After watching the movie, "Remember the Titans," based on the true story of the 1971 T.C. Williams High School football state champions, people still had so many questions. Paula Hines Lonergan had the answers, well, at least some of them. As the daughter of assistant coach Paul "Doc" Hines, she remembers many of the players and many of the stories about her father's coaching career. So much so that she sat down and wrote a book about her father and his experiences.
There were so many things that she never knew about her father until she started asking questions. She didn't know, for example, that her father and some other players served as bodyguards for Martin Luther King, Jr. when King visited Virginia State in 1958. Lonergan also didn't know that her father appeared on the Ed Sullivan Show with the Booker T. Choir and marched with the Booker T. Band in the inauguration parade for President Eisenhower.
"I saw a need for the book. It only took me a month [to write]. I started it on June 10 and finished it on July 10. I would just stay up until it was done," said Lonergan. "It was all in my head."
After a few rejection letters, Lonergan chose to self-publish the book. By October, the book was done. The surprising thing was that she didn't tell her parents she was doing this.
"I wanted to surprise my father," said Lonergan, who shipped the book down to Florida where Hines was speaking at a conference with some of his former players.
"I asked one of the players to give it to him," said Lonergan. "When they said it was written by his daughter, he fell off his seat. It was my parent's anniversary gift."
IN THE BOOK are old photographs of Hines and the story of his journey through life and formation of him as a man, coach, father and husband. It gives a much more inside view of him than the movie did. It also tries to answer some lingering questions.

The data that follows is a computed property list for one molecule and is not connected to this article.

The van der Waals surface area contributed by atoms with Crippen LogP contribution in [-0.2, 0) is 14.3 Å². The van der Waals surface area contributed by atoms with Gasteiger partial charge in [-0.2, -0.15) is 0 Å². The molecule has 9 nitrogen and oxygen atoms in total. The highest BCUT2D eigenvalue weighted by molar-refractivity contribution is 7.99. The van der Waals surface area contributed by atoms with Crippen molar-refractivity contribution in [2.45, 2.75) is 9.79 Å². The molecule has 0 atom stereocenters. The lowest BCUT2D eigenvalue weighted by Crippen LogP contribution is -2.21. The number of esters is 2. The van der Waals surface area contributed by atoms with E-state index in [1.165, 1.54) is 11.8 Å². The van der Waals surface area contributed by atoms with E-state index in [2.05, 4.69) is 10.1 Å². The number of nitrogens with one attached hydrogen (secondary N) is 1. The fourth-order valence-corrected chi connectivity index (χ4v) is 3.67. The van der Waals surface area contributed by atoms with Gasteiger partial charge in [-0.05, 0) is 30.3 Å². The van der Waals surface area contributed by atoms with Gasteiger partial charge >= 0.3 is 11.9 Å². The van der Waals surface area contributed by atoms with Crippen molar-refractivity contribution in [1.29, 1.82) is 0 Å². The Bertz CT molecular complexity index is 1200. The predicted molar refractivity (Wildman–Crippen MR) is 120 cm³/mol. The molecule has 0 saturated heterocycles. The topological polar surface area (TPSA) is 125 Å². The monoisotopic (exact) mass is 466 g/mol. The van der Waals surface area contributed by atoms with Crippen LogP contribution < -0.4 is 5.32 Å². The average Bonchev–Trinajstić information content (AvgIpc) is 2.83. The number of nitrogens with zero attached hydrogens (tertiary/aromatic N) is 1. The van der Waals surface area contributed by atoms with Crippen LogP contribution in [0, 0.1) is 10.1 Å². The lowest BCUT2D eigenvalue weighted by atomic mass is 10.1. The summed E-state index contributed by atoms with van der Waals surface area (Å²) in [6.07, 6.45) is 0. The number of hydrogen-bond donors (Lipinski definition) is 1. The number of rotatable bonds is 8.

One of those questions was how accurate the movie was. Hines believed it to be about 75 percent accurate; he also thought that Greg Williams "did an outstanding job of portraying me in the movie."
There were differences between the movie and the real story. For example, there was no Coach Tyrell and Sunshine didn't really kiss Gerry Bertier. The team didn't run through the graveyard at Gettysburg; however they were made to run at 2 a.m. in their bare feet if they broke the rules of the camp. Many other questions are answered about Bertier's car accident, the integration of the school, the rock-throwing incident at Coach [Herman] Boone's house and more. Lonergan includes an update on what some of the players are currently doing and tributes by some of the players to her father.
Earlier this year, Lonergan was at A Likely Story on King Street to promote her book. Hines was there, as were some of the former players.
Sheilah Egan, manager of A Likely Story, said, "It was quite an inspiring evening. So many players are still in touch with him. It was interesting to hear him talk."
Egan was inspired by the whole evening and thought it was amazing to learn how many of the players went on to get their degrees.
"He [Coach Hines] said that football and sports was his true love, working with young people and helping them be the best they can be."
IN ADDITION TO HER BOOK, Lonergan publishes the website for T.C. Williams, www.tcwilliams.com. This is ironic since she never attended the school; she lived and attended school in Maryland. All of her knowledge was garnered through going to games with her father.
Lonergan is also involved with the 71 Titans foundation and maintains their website, www.71originaltitans.com. The Titan Foundation, established by the coaches, players and cheerleaders from the 1971 Virginia AAA State Champion Varsity Football Team of T. C. Williams High School, is a nonprofit organization dedicated to helping high school students pursue post-secondary education. The Foundation provides educational support to eligible seniors from T.C. Williams High School in the form of a renewable grant for four years.
Supporters believe that post-secondary education is critical to the development and growth of our community. And while many students have the potential to excel academically, but lack the resources to pursue higher education. Providing this support the Titan Foundation is helping the community grow through the better education of its young people.
For more information about "A Titan of a Man," visit www.ATitanofaMan.com.